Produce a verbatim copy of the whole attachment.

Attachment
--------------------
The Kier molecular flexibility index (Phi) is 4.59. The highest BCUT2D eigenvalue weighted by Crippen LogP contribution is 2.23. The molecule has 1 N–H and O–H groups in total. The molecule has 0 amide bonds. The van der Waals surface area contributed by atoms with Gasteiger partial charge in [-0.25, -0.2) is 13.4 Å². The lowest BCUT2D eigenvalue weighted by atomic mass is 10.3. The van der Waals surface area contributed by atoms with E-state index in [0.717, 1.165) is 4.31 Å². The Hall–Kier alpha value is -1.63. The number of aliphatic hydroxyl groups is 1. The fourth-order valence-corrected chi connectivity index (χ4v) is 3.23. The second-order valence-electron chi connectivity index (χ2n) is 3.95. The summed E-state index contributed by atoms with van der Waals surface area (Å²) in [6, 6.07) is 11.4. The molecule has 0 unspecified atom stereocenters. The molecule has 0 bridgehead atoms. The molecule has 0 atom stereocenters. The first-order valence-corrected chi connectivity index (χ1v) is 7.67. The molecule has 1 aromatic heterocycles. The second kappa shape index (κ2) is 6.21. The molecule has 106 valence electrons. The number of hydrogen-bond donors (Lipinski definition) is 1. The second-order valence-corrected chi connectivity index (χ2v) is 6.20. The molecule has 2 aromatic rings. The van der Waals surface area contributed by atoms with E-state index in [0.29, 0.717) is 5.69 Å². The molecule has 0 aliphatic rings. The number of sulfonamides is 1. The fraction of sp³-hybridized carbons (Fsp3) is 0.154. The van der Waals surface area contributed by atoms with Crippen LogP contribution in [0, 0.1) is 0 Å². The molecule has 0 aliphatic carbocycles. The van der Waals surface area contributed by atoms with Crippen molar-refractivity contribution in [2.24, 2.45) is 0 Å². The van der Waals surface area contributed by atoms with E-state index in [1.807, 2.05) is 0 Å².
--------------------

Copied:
The Kier molecular flexibility index (Phi) is 4.59. The highest BCUT2D eigenvalue weighted by Crippen LogP contribution is 2.23. The molecule has 1 N–H and O–H groups in total. The molecule has 0 amide bonds. The van der Waals surface area contributed by atoms with Gasteiger partial charge in [-0.25, -0.2) is 13.4 Å². The lowest BCUT2D eigenvalue weighted by atomic mass is 10.3. The van der Waals surface area contributed by atoms with E-state index in [0.717, 1.165) is 4.31 Å². The Hall–Kier alpha value is -1.63. The number of aliphatic hydroxyl groups is 1. The fourth-order valence-corrected chi connectivity index (χ4v) is 3.23. The second-order valence-electron chi connectivity index (χ2n) is 3.95. The summed E-state index contributed by atoms with van der Waals surface area (Å²) in [6, 6.07) is 11.4. The molecule has 0 unspecified atom stereocenters. The molecule has 0 bridgehead atoms. The molecule has 0 atom stereocenters. The first-order valence-corrected chi connectivity index (χ1v) is 7.67. The molecule has 1 aromatic heterocycles. The second kappa shape index (κ2) is 6.21. The molecule has 106 valence electrons. The number of hydrogen-bond donors (Lipinski definition) is 1. The second-order valence-corrected chi connectivity index (χ2v) is 6.20. The molecule has 2 aromatic rings. The van der Waals surface area contributed by atoms with E-state index in [0.29, 0.717) is 5.69 Å². The molecule has 0 aliphatic rings. The number of sulfonamides is 1. The fraction of sp³-hybridized carbons (Fsp3) is 0.154. The van der Waals surface area contributed by atoms with Crippen LogP contribution in [0, 0.1) is 0 Å². The molecule has 0 aliphatic carbocycles. The van der Waals surface area contributed by atoms with Crippen molar-refractivity contribution in [2.24, 2.45) is 0 Å². The van der Waals surface area contributed by atoms with E-state index in [1.807, 2.05) is 0 Å².